Break out your watering cans and pruning shears because it’s January in the Florida Garden!
On a related side note, we feel it must be mentioned that Florida observes Arbor Day on the third Friday in January each year. So, if you are able, join in celebrating the day by helping to plant a tree!
We really do live in a great place to be a gardener in January. My garden is just exploding with lush color and growth. Our tea olive shrub has us enraptured with its magnificently fragrant flowers. Our lemon balm has nearly tripled in size in the last month or so. According to www.FloridaGardener.com, there are a great many plants that do wonderfully here, especially when planted right now, including watermelon, strawberries, salad greens, cucumbers and a great many herbs.
We love the advice of Dr. Sydney Brown of the University of Florida’s Institute of Food and Agricultural Sciences (IFAS division) when laying out our January garden plans. Here are just a few highlights from their January South Florida edition Gardening newsletter:
Lilies – Florida’s Bulbs: Plant Now for a Blossoming Spring!
Unfortunately, tulips aren’t too comfortable here in South Florida. That’s all right though because we have other bulbs that love it here, and they are beautiful. Plant them now for full bloom in spring! Kaffir (or Clivia) lilies are highly recommended for their showy orange flowers accented by glowing golden centers. The Agapanthus lily family is also lovely to plant and offers a lovely violet blue shade to the garden when it blooms.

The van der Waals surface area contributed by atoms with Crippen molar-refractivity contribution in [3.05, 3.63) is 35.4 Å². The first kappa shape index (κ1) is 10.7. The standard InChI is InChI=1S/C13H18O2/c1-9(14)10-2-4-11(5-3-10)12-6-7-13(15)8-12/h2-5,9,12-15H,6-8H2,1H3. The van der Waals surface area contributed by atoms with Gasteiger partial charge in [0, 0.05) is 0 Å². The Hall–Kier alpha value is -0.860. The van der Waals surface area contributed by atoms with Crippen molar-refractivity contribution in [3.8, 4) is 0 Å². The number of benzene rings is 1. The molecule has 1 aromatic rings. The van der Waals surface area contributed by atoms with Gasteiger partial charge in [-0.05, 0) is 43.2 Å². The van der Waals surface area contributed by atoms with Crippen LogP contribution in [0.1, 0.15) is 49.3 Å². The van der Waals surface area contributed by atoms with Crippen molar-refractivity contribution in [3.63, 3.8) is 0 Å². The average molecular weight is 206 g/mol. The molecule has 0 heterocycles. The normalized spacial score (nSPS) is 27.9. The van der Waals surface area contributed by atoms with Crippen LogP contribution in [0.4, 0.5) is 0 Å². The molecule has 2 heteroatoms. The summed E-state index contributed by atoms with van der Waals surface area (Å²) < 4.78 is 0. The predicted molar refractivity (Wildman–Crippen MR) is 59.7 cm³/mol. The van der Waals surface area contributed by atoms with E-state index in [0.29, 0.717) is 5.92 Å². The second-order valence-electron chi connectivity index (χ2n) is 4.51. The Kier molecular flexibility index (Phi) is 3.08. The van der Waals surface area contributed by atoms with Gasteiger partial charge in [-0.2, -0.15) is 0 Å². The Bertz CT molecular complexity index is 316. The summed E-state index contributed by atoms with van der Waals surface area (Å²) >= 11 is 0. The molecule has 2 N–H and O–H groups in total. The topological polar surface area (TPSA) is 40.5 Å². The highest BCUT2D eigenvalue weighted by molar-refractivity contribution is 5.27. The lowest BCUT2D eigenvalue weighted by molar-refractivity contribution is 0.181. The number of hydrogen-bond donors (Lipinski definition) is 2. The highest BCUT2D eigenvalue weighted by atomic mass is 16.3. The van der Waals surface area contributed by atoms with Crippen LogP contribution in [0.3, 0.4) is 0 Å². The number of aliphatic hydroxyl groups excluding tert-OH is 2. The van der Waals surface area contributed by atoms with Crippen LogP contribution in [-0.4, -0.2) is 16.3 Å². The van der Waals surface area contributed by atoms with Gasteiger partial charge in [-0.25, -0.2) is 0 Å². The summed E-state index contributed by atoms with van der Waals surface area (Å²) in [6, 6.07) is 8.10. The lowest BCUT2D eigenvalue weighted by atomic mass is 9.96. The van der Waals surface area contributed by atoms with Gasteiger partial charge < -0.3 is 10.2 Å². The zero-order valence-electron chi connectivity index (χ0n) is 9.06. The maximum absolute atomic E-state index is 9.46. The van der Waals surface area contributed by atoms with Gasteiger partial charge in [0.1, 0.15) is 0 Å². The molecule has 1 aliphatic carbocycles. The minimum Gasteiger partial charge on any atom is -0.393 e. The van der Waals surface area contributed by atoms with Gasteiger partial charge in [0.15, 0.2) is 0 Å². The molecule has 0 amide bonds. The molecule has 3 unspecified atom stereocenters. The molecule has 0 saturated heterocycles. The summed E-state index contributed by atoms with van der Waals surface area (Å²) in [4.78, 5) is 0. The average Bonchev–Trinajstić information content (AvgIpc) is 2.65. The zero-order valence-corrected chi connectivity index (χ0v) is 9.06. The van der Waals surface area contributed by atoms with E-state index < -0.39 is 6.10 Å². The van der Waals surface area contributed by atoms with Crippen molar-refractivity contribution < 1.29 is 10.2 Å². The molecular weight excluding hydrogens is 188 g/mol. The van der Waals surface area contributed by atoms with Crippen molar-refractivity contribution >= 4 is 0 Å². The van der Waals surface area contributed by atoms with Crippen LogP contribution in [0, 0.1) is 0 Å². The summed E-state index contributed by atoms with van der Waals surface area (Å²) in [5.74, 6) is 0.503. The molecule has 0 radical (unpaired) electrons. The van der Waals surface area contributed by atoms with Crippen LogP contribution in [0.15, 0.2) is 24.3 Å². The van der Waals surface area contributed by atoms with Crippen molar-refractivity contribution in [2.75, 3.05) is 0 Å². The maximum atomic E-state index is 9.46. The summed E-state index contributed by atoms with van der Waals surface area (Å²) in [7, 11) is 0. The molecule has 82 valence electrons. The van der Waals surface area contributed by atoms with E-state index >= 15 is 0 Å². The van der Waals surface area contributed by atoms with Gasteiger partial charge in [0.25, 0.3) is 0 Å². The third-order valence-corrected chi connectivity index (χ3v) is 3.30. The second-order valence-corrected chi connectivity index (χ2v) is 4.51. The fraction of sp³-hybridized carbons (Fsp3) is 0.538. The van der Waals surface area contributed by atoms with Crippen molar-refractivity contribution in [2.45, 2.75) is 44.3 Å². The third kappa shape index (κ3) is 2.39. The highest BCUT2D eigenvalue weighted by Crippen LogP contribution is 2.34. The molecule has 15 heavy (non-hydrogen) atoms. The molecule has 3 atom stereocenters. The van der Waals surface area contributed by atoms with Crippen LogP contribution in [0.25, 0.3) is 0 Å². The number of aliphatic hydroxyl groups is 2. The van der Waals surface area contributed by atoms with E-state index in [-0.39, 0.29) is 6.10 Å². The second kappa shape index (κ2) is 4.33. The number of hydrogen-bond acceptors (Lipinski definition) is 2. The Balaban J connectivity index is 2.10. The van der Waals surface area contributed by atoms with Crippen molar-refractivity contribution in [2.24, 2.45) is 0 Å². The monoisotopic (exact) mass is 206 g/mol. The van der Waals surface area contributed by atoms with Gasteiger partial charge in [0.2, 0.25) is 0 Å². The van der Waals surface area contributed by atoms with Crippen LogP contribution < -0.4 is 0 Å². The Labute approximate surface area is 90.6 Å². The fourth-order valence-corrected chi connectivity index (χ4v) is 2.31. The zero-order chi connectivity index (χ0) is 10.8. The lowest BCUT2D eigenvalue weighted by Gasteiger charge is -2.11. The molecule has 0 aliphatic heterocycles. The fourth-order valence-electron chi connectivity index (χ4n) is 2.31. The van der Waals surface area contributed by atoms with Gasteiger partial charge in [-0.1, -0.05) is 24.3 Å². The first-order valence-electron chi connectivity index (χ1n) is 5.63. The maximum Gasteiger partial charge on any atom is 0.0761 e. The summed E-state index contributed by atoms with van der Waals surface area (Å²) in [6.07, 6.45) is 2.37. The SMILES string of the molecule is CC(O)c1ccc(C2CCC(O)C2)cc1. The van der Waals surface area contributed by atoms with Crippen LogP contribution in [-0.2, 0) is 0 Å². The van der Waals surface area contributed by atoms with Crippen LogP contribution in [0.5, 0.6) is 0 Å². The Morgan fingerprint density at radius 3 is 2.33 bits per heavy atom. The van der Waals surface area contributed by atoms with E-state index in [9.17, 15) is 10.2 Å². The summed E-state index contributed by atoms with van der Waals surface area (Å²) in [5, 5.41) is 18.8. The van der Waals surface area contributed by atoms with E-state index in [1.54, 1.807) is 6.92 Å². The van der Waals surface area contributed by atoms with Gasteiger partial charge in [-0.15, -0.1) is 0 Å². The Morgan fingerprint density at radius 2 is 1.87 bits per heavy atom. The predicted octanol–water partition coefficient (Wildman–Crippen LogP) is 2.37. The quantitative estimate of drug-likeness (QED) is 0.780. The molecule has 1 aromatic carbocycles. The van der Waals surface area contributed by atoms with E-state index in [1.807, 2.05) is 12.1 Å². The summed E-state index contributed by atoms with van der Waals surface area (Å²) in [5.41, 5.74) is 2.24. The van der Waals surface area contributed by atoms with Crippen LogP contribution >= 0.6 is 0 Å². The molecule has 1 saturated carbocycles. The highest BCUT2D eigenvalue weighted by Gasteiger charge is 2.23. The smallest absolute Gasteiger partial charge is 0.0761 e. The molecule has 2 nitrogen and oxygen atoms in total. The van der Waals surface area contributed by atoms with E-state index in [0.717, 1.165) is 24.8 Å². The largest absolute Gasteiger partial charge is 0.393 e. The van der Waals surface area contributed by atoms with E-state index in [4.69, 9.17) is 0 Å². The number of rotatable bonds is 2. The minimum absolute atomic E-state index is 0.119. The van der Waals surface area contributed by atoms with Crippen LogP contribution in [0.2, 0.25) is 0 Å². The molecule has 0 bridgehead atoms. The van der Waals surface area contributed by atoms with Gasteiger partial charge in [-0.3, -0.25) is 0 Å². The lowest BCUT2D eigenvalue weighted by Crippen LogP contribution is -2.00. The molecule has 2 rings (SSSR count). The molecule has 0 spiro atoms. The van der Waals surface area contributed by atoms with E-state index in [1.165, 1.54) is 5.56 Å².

Bring on the Fresh Vegetables!
We can continue to plant cool season crops that include beets, cabbage, turnips, lettuce and broccoli.
Herb Gardens That Love Our Winters
We should find Tarragon, Fennel, Thyme, Dill and the Mint family will thrive if planted now.
Winter Dryness Affects Plants, Too!
Remember that more water might be needed in the winter months as the typically dry air here during the winter leaves our plants and the earth they are in a bit on the dehydrated side.
Keep the Flowers Coming…
Continue to deadhead flowers to encourage new blossoms. Monitor the garden for insects and disease. Especially check our citrus trees, because now is when the aphid damage starts to show.
If a Freeze Is in the Forecast…
If it can be done, bring the plant inside. Otherwise, water plants thoroughly ad cover them between 12 and 24 hours before the freeze.
For more wonderful gardening insights or to get pointers on a different gardening region in Florida, we are pleased to provide a link to the University of Florida IFAS website: http://solutionsforyourlife.ufl.edu/lawn_and_garden/calendar
So, it might be a snowy winter wonderland in our country’s northern regions, but here there’s a great chance for an early spring. Have fun planning and happy gardening to you all!